Richard "Bigo" Barnett of Gravette didn't call House Speaker Nancy Pelosi a b--- in that note he left in her office during the Jan. 6 riot at the U.S. Capitol, his defense says.
The word he actually used was "biatd," according to a filing Monday in federal court for the District of Columbia.
The note said "Hey Nancy Bigo was here biatd," according to the 19-page court filing from Barnett's attorney, Joseph D. McBride, Esq., of New York City.
"Instead of writing the accusatory 'You b---' as the government falsely states, it only says 'biatd' and without the word 'you,'" McBride wrote in a footnote. "On information and belief, the 'd' was meant to be two letters, 'c' and 'h' with the 'c' connected to an 'h' to spell the word 'biatch,' which is a slang and less offensive word for 'b---.'"
McBride cited https://idioms.thefreedictionary.com/biatch, saying it defined "biatch" as "slang... used as a term of endearment or disparagement for another person."
After entering Pelosi's office Jan. 6 and posing for photos with his feet on a desk, Barnett, 60, became one of the "stars of this assault," Chief U.S. District Judge Beryl Howell said after a Jan. 28 hearing in which she ordered pretrial detention for Barnett.
In a video outside the Capitol on Jan. 6, Barnett told a reporter that he left a note behind saying, "Nancy, Bigo was here, you b---."
McBride has been trying to get another federal judge, Christopher R. Cooper, who is now handling the case, to release Barnett so he can go home to Arkansas until his trial, which has not yet been scheduled.
McBride said federal prosecutors are trying to put his client in a bad light.
"The government's misrepresentation of Exhibit 7 [the note] is its latest deliberate attempt to mislead this court by casting Mr. Barnett in the worst possible light in order to ensure that pretrial release is not granted in this case," wrote McBride.
Barnett is a good family man who doesn't have a criminal record, according to Monday's court filing.
A grand jury indicted Barnett on seven charges in connection with the riot, including 18 U.S.C. 1752(a)(1) and (b)(1) (A), Entering and remaining in a restricted building or grounds with a deadly or dangerous weapon, which carries a maximum sentence of 10 years in prison.
The weapon was a ZAP Hike N' Strike 950,000 Volt Stun Gun Walking Stick that Barnett purchased at a Bass Pro Shop in Rogers on Dec. 31, according to court filings.
Barnett's attorneys argue that it wasn't a dangerous weapon because it had no batteries in it during the Capitol melee.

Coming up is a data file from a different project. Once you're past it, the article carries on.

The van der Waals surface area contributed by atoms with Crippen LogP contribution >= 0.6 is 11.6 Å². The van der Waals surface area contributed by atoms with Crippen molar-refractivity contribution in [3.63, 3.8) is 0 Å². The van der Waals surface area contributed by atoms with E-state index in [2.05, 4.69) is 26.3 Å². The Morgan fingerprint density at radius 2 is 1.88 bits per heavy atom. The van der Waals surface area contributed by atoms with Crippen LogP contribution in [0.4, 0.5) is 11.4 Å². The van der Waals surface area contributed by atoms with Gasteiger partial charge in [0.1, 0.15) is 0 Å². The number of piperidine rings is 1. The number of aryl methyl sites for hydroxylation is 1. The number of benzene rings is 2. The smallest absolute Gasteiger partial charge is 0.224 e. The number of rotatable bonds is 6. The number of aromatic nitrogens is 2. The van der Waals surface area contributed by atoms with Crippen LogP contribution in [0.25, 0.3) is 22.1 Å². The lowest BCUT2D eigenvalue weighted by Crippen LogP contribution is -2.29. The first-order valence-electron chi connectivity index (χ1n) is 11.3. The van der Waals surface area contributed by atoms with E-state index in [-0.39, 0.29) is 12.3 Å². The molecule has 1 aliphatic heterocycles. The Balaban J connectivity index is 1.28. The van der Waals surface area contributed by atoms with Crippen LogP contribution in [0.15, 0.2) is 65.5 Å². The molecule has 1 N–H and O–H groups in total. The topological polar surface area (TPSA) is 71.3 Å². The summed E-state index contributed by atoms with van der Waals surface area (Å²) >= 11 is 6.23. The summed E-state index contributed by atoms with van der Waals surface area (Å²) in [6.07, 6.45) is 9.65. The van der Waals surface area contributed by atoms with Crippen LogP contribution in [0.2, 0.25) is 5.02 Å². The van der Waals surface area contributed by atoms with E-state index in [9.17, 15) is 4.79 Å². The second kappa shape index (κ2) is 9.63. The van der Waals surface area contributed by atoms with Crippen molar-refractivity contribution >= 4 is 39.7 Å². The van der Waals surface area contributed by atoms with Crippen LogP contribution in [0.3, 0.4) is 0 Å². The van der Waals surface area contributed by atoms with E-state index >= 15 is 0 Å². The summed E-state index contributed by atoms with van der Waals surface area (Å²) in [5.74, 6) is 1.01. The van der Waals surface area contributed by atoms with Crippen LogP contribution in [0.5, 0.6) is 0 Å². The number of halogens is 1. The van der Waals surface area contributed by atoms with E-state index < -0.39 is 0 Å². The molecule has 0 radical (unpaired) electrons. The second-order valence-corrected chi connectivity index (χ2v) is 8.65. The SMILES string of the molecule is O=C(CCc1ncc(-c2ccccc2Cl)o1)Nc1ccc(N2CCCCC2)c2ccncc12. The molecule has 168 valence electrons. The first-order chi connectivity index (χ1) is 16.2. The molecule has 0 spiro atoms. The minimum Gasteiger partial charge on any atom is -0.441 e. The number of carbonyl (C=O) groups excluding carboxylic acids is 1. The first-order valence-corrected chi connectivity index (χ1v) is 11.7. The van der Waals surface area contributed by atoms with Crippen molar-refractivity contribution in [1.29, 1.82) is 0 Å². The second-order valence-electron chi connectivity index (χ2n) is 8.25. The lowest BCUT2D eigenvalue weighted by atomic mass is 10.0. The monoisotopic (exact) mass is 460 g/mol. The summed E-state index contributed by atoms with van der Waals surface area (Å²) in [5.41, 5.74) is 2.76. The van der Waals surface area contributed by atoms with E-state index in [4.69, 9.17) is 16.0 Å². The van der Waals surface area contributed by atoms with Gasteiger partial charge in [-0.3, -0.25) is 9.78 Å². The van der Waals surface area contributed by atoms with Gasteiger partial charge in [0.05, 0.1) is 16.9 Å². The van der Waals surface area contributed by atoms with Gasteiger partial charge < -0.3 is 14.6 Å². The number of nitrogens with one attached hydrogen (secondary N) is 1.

"Unlike the cases where people used flag poles and axe handles as weapons against law enforcement, Richard is never shown using the device to hit, poke, stab or stun anyone; rather, he is simply covering it with his hand so it is not dislodged from his person, and to protect himself from being further injured," McBride wrote in Monday's filing.
The federal government has failed to prove that Barnett is dangerous or a flight risk, according to his attorney.
Barnett has been charged with two felony offenses: the dangerous weapon charge and one count of violating 18 U.S.C. 1512 (c)(2).
But Section 1512 doesn't apply to Barnett, wrote McBride.
Under Section 1512, the full subsection (c) states:
(c) Whoever corruptly --
(1) alters, destroys, mutilates, or conceals a record, document, or other object, or attempts to do so, with the intent to impair the object's integrity or availability for use in an official proceeding; or
(2) otherwise obstructs, influences, or impedes any official proceeding, or attempts to do so, shall be fined under this title or imprisoned not more than 20 years, or both.
"Mr. Barnett did not destroy documents used in the proceeding," wrote McBride. "His presence in Speaker Pelosi's office for six minutes and later in the Rotunda where he was directed to go after the vote counting was temporarily suspended does not constitute 'corruptly ... obstruct[ing], influenc[ing] or imped[ing]' the 'official proceeding.'
"As such, the government cannot argue that Barnett's and other the protesters' lawful presence outside the Capitol was intended to 'influence' the vote counting inside," wrote McBride.
Barnett took an envelope from Pelosi's office, but he gave it to the FBI when he turned himself in on Jan. 8, wrote McBride.
Barnett didn't engage in any planning before arriving at the Capitol, according to his attorney.
"Richard is not a member of any of the groups alleged to have organized and participated in violence at the Capitol on Jan. 6, 2021," wrote McBride. "There is no evidence that he knew of a plan to attack the Capitol, coordinated any attack on the Capitol, or carried a map of the Capitol. Despite this reality, the government continues to unjustly associate the premeditated acts of others with Richard."
Investigators have yet to recover the cellphone Barnett had with him at the Capitol on Jan. 6.
McBride's filing was in response to one from federal prosecutors arguing that Barnett should remain in custody until his trial. Barnett's attorneys had filed an earlier motion requesting that he be released on bond. A hearing on the issue of detention is scheduled for today.
Barnett faces these charges:
18 U.S.C. 1512(c)(2) and 18 U.S.C. 2; Obstruction of an Official Proceeding and Aiding and Abetting
18 U.S.C. 1752(a)(1) and (b)(1)(A); Entering and Remaining in a Restricted Building or Grounds with a Deadly or Dangerous Weapon
18 U.S.C. 1752(a)(2) and (b)(1)(A); Disorderly and Disruptive Conduct in a Restricted Building or Grounds with a Deadly or Dangerous Weapon
40 U.S.C. 5104(e)(2)(C); Entering and Remaining in Certain Rooms in a Capitol Building
40 U.S.C. 5104(e)(2)(D); Disorderly Conduct in a Capitol Building
40 U.S.C. 5104(e)(2)(G); Parading, Demonstrating, or Picketing in a Capitol Building
18 U.S.C. 641; Theft of Government Property (an envelope)